The U.S. Securities and Exchange Commission should focus its new policy of seeking admissions of wrongdoing on cases such as those involving bad actors who have a high risk of being repeat offenders, SEC Republican Commissioner Daniel Gallagher said.
In an interview with Reuters this week, Gallagher for the first time publicly spoke about the changes SEC Chair Mary Jo White is making to the agency’s settlement policy and said the shift overall seems like a good step.
In typical SEC settlements, the agency has historically let defendants say they neither admit nor deny the allegations.
Last week, however, White said the SEC will start trying to extract admissions of wrongdoing in selective cases where there is egregious intentional misconduct, widespread harm to investors or attempts to obstruct the SEC’s investigation.
“In cases where there is a really bad actor and … for whatever reasons, we are concerned they will get back into the public sphere, then having them admit fault I think that is good thing for the investing public,” Gallagher told Reuters.
Gallagher said, though, that the SEC must be cautious about which defendants it applies the new policy to. The SEC must also take into account how its workload might be impacted.
“I worry, to the extent we are going after entities that have a lot of civil exposure, that we will end up in court and tying up our resources,” he said.
SEC settlements have come under scrutiny from judges and some lawmakers in the wake of the 2007-2009 financial crisis.
Gallagher believes the actions of U.S. District Judge Jed Rakoff, who has denied some SEC settlements on the grounds they were too weak, likely helped prod the SEC to revisit the issue.
The federal appeals court in New York is currently considering an appeal by the SEC and Citigroup Inc. of Rakoff’s November 2011 ruling striking down the bank’s $285 million settlement of charges that it misled investors about a collateralized debt obligation. Rakoff said he could not tell if the settlement was fair because Citigroup was not required to address the charges.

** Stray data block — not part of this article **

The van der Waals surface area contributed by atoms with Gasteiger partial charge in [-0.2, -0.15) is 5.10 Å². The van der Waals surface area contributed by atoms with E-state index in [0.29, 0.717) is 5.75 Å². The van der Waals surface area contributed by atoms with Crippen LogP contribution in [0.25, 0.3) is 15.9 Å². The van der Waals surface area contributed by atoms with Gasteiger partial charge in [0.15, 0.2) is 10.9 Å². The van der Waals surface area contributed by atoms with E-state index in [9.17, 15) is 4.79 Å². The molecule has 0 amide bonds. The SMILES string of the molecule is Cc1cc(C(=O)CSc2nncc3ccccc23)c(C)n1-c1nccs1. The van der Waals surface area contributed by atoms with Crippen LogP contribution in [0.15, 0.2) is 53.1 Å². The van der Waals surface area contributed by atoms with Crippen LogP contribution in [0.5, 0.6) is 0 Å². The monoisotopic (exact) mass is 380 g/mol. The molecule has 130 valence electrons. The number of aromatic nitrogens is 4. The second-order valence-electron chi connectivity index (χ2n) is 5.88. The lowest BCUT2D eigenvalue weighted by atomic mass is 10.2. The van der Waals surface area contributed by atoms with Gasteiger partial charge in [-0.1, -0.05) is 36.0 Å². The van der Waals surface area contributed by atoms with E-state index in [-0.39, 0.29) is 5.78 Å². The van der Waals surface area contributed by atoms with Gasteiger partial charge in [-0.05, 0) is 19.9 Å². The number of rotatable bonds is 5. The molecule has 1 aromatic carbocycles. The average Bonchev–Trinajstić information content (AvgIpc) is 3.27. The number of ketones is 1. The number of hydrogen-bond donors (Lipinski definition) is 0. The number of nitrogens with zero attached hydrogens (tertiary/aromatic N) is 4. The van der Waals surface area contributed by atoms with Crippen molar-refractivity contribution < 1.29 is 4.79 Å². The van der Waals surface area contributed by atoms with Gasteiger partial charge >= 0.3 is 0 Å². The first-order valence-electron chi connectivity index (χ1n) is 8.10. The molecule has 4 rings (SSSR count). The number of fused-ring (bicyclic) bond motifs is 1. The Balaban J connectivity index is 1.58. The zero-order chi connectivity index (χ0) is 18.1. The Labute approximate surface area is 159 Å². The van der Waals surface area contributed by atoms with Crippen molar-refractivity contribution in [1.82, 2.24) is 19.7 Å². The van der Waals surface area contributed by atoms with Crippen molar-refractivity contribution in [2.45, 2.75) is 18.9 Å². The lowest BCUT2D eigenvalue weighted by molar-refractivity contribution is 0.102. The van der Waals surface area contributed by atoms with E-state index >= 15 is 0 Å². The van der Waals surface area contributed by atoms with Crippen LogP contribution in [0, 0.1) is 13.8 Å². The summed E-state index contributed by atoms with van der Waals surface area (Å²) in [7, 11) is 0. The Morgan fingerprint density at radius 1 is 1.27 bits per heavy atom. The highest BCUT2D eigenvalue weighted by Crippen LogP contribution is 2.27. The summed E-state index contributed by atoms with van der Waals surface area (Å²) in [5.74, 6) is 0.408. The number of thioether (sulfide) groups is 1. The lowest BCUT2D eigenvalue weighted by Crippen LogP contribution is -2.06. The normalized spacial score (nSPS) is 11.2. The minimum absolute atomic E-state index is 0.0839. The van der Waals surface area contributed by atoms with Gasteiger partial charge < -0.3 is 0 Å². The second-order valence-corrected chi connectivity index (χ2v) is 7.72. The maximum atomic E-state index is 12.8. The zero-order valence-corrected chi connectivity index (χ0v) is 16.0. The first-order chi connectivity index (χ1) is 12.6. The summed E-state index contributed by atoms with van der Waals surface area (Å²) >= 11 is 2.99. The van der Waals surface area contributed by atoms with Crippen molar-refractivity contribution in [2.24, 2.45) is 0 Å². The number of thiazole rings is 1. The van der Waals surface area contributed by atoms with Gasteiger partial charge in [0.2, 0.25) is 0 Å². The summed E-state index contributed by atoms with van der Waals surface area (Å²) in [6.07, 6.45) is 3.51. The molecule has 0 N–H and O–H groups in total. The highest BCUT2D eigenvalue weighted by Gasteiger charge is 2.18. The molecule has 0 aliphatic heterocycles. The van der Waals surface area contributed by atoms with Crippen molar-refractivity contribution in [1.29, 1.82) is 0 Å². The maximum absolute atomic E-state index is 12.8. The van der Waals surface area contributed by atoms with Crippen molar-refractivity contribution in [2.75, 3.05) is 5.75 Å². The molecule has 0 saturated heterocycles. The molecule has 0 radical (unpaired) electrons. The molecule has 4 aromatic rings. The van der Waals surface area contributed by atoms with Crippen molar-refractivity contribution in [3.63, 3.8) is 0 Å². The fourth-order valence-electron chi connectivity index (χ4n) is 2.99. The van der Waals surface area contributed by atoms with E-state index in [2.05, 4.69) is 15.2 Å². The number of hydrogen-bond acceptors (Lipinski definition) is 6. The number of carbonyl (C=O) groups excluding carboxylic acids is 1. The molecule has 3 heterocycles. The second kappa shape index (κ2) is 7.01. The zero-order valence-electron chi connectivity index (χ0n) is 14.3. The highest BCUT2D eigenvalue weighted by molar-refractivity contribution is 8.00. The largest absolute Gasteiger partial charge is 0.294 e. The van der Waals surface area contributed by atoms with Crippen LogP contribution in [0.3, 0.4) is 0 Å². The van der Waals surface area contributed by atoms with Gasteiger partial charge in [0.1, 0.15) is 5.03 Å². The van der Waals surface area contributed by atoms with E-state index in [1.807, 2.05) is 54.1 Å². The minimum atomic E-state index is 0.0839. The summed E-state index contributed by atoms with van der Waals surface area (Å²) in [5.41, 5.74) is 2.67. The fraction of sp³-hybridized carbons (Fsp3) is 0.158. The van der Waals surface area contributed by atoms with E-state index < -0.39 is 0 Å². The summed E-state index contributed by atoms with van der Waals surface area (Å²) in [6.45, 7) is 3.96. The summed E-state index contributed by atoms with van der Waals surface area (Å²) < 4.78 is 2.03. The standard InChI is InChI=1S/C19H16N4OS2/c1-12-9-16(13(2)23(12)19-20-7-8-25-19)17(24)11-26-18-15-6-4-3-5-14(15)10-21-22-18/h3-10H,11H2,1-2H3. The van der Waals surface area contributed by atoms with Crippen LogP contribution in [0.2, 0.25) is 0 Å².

White, who joined the SEC in April, pledged to review the settlement policy as part of a broader look at the agency’s enforcement division. The decision was first announced by the SEC’s two enforcement chiefs, Andrew Ceresney and George Canellos, in an internal e-mail.
However, prior to making the change, the agency’s other four commissioners were all consulted. Having buy-in from commissioners is crucial because a majority of the commission is needed to approve a settlement.
SEC Commissioner Luis Aguilar, a Democrat who in 2011 called for a review of the neither admit nor deny settlement policy, supports the shift.
“I was particularly glad to see that the new settlement policy includes situations where the defendant engaged in unlawful obstruction of our investigative process,” Aguilar said in an interview with Reuters. “That was a suggestion I had made to the Chair.”
Defense lawyers are still wary about how the SEC will decide which cases to pick when deploying the new policy and whether it might make it difficult for their clients to settle.
They have said admitting guilt could open the door to private litigation or encourage federal criminal charges by the Justice Department or litigation from state attorneys general.
White has said she does not expect the agency to apply the policy broadly, meaning the neither admit nor deny policy will still be used most of the time.
Because of that, Aguilar said he has asked the agency’s enforcement staff to “closely monitor statements by defendants so that any post-settlement denials are dealt with appropriately.”
Aguilar was referring to the typical language in settlements that gives the SEC the authority to ask a court to vacate a final judgment and litigate the matter if a defendant breaches the terms of the agreement with the SEC.
That language generally prohibits defendants from later denying the allegations to the press or in the public sphere.
However, defendants are still allowed to take a position on the allegations in other contexts, including sworn testimony or litigation not involving the SEC, such as private shareholder lawsuits.